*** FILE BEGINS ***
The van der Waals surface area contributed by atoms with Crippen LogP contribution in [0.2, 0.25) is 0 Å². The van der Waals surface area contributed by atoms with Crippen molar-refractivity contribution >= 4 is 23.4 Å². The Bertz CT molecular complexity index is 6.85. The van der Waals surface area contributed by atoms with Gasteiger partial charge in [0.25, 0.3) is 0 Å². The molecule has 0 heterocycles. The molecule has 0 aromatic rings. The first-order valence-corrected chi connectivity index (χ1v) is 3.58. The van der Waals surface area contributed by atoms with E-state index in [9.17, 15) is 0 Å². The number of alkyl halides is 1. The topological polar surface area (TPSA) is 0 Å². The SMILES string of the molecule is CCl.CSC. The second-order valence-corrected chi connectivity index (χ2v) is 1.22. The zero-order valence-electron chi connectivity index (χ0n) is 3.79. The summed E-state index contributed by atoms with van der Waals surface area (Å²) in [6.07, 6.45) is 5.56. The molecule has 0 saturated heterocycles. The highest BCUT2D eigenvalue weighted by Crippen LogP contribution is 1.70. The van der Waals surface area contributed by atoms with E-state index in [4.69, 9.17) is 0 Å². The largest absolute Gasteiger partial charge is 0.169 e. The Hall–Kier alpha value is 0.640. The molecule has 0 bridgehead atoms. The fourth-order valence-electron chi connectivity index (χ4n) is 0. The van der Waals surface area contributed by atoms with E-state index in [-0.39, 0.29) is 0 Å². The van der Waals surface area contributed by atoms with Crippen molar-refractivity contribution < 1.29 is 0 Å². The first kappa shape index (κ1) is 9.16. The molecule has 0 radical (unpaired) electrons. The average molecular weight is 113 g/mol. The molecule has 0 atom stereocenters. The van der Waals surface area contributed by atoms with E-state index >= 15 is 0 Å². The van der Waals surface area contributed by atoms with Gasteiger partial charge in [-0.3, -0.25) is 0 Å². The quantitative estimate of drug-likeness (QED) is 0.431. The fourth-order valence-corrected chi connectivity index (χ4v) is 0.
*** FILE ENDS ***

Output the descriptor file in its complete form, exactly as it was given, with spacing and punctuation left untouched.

The van der Waals surface area contributed by atoms with Crippen LogP contribution in [0.2, 0.25) is 0 Å². The van der Waals surface area contributed by atoms with Crippen molar-refractivity contribution >= 4 is 23.4 Å². The Bertz CT molecular complexity index is 6.85. The van der Waals surface area contributed by atoms with Gasteiger partial charge in [0.25, 0.3) is 0 Å². The molecule has 0 heterocycles. The molecule has 0 aromatic rings. The first-order valence-corrected chi connectivity index (χ1v) is 3.58. The van der Waals surface area contributed by atoms with E-state index in [9.17, 15) is 0 Å². The number of alkyl halides is 1. The topological polar surface area (TPSA) is 0 Å². The SMILES string of the molecule is CCl.CSC. The second-order valence-corrected chi connectivity index (χ2v) is 1.22. The zero-order valence-electron chi connectivity index (χ0n) is 3.79. The summed E-state index contributed by atoms with van der Waals surface area (Å²) in [6.07, 6.45) is 5.56. The molecule has 0 saturated heterocycles. The highest BCUT2D eigenvalue weighted by Crippen LogP contribution is 1.70. The van der Waals surface area contributed by atoms with E-state index in [4.69, 9.17) is 0 Å². The largest absolute Gasteiger partial charge is 0.169 e. The Hall–Kier alpha value is 0.640. The molecule has 0 bridgehead atoms. The fourth-order valence-electron chi connectivity index (χ4n) is 0. The van der Waals surface area contributed by atoms with E-state index in [-0.39, 0.29) is 0 Å². The van der Waals surface area contributed by atoms with Crippen molar-refractivity contribution < 1.29 is 0 Å². The first kappa shape index (κ1) is 9.16. The molecule has 0 radical (unpaired) electrons. The average molecular weight is 113 g/mol. The molecule has 0 atom stereocenters. The van der Waals surface area contributed by atoms with E-state index >= 15 is 0 Å². The van der Waals surface area contributed by atoms with Gasteiger partial charge in [-0.3, -0.25) is 0 Å². The quantitative estimate of drug-likeness (QED) is 0.431. The fourth-order valence-corrected chi connectivity index (χ4v) is 0.